None of the above inventions and patents, taken either singly or in combination, is seen to describe the instant invention as claimed. Thus a drywall measuring tape solving the aforementioned problems is desired.

SUMMARY OF THE INVENTION

The drywall measuring tape is a tape measuring device incorporating focused light beam sources to facilitate taking measurements relative to a remote surface, and a T-square guide for bringing the drywall measuring tape quickly into alignment with a surface edge, a wall or wall stud, or the like.

The drywall measuring tape is a generally conventional tape measure extendably contained within a housing. A laser light source is located on each side of the housing. Each laser light source projects a focused light beam perpendicular to the extended tape measure, and in a plane parallel to the housing base. Thus, when the tape measure is extended across a wall with the housing base flush against the wall, one of the laser light sources projects a reference spot onto the ceiling, while the other projects onto the floor. This allows a measurement to be taken horizontally across a wall in reference to a point on the ceiling or floor.

Additionally, the drywall measuring tape includes a T-square bracket on the housing base, disposed so that the drywall measuring tape can be quickly aligned with a surface edge, a wall or wall stud, or the like for a measurement perpendicular to the surface edge, a wall or wall stud, or the like.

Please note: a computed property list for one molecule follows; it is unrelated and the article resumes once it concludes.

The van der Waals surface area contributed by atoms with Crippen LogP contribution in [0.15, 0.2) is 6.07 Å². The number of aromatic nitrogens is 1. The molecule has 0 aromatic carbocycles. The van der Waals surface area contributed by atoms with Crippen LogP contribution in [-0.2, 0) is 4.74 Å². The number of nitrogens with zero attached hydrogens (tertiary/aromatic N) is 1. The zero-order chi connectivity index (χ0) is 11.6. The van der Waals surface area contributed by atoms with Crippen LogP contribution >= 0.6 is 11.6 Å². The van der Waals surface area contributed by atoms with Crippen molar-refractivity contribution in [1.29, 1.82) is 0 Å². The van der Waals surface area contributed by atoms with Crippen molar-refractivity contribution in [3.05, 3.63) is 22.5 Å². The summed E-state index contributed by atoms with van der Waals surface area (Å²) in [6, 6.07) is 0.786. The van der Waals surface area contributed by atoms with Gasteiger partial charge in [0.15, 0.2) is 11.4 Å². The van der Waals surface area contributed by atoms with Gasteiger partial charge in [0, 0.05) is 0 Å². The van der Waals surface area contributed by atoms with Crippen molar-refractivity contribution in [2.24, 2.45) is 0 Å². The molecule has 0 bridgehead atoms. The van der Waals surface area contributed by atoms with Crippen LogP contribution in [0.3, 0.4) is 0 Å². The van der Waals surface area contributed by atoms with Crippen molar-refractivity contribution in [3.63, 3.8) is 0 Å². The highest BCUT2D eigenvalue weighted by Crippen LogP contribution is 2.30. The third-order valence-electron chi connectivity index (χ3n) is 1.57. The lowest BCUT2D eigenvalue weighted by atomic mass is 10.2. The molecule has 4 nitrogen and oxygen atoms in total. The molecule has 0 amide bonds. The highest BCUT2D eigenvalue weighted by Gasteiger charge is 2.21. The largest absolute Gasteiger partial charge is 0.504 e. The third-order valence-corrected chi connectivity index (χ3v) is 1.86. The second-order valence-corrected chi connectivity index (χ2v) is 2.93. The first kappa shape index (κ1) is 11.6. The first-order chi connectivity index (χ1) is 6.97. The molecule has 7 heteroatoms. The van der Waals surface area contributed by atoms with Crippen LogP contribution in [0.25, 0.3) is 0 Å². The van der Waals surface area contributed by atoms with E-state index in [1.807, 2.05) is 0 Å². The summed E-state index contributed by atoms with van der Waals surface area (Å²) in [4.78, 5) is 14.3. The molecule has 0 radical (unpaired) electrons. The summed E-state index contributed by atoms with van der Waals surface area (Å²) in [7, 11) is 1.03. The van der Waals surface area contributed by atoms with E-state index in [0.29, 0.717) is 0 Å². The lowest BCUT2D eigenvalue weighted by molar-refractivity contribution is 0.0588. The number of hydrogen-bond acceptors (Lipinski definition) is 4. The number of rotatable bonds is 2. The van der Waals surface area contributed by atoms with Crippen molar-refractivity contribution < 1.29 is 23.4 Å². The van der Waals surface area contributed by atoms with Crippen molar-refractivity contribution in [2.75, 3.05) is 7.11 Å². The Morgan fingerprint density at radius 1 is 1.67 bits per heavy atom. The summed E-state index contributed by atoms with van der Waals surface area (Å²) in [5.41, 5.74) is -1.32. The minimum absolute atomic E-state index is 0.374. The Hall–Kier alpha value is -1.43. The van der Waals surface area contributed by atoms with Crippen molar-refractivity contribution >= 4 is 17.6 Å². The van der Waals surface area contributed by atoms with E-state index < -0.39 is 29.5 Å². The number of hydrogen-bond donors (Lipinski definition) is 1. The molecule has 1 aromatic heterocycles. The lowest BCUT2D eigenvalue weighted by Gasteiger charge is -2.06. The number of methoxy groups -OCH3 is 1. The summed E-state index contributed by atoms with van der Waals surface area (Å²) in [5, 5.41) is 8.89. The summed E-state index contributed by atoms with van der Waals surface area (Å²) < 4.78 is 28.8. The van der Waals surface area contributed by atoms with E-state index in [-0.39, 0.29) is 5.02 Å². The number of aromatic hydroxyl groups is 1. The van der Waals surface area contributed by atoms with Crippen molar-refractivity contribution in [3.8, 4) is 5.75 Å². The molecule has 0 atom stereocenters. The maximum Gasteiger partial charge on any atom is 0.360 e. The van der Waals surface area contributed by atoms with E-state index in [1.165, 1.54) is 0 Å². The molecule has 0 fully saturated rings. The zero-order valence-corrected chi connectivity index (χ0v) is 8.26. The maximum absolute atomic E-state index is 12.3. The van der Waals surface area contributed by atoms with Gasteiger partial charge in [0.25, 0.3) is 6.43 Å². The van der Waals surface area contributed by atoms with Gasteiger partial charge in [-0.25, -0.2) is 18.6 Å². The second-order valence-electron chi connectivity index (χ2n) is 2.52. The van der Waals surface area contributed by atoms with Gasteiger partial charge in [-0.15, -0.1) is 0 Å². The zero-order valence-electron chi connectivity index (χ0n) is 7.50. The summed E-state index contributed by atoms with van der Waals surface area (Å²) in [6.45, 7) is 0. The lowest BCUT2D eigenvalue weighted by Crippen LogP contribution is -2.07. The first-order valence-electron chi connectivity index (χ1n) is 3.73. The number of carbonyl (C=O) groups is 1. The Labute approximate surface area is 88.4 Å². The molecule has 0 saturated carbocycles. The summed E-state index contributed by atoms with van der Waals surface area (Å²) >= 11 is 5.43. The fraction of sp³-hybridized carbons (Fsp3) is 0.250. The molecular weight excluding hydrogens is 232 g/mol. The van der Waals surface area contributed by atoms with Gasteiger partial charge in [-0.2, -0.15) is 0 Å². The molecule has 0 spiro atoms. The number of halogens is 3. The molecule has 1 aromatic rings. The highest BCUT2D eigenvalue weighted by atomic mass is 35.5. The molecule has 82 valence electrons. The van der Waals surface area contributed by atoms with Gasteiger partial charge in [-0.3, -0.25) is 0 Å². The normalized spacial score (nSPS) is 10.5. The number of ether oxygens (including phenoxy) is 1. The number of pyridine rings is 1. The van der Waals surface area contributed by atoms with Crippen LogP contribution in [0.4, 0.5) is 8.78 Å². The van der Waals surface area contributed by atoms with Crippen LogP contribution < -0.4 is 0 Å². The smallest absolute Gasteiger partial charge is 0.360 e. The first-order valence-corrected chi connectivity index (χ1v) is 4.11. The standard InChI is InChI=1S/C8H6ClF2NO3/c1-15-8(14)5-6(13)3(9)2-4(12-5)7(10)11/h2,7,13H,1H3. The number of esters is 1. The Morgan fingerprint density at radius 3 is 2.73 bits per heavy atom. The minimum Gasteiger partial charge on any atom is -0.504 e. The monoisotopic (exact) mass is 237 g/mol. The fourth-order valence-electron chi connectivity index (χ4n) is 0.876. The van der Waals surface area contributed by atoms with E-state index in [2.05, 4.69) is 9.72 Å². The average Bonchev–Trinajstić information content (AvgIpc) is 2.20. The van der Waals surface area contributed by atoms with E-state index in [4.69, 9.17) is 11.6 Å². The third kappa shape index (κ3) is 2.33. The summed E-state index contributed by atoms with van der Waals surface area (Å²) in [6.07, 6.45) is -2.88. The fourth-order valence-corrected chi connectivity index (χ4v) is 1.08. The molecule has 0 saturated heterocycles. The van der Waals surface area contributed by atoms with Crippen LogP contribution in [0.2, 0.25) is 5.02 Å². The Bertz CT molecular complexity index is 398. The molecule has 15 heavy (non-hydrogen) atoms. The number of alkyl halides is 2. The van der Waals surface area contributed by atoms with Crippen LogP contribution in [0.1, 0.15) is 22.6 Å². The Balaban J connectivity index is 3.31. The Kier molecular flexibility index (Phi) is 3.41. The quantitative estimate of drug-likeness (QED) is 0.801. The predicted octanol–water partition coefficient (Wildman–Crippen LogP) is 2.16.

The drywall measuring tape may include a digital display, incorporating an electronic sensor to read electronically readable markings disposed on the tape measure to digitally display a measured distance.

Accordingly, it is a principal object of the invention to provide a drywall measuring tape using focused light beams to project a reference point to facilitate taking a measurement relative to a remote surface.

It is another object of the invention to provide a drywall measuring tape that is helpful in taking a measurement horizontally across a vertical surface, such as a wall, the measurement being relative to an adjoining horizontal surface, such as a floor or ceiling.

It is a further object of the invention to provide a drywall measuring tape that has a T-square guide so that the drywall measuring tape can be quickly aligned with an edge.

It is an object of the invention to provide improved elements and arrangements thereof for the purposes described which is inexpensive, dependable and fully effective in accomplishing its intended purposes.

These and other objects of the present invention will become readily apparent upon further review of the following specification and drawings.

BRIEF DESCRIPTION OF THE DRAWINGS

FIG. 1 is a perspective view of a drywall measuring tape according to the present invention.

FIG. 2 is a perspective view of a drywall measuring tape according to the present invention, with the T-square bracket removed.

FIG. 3 is an exploded view of a drywall measuring tape according to the present invention.

Similar reference characters denote corresponding features consistently throughout the attached drawings.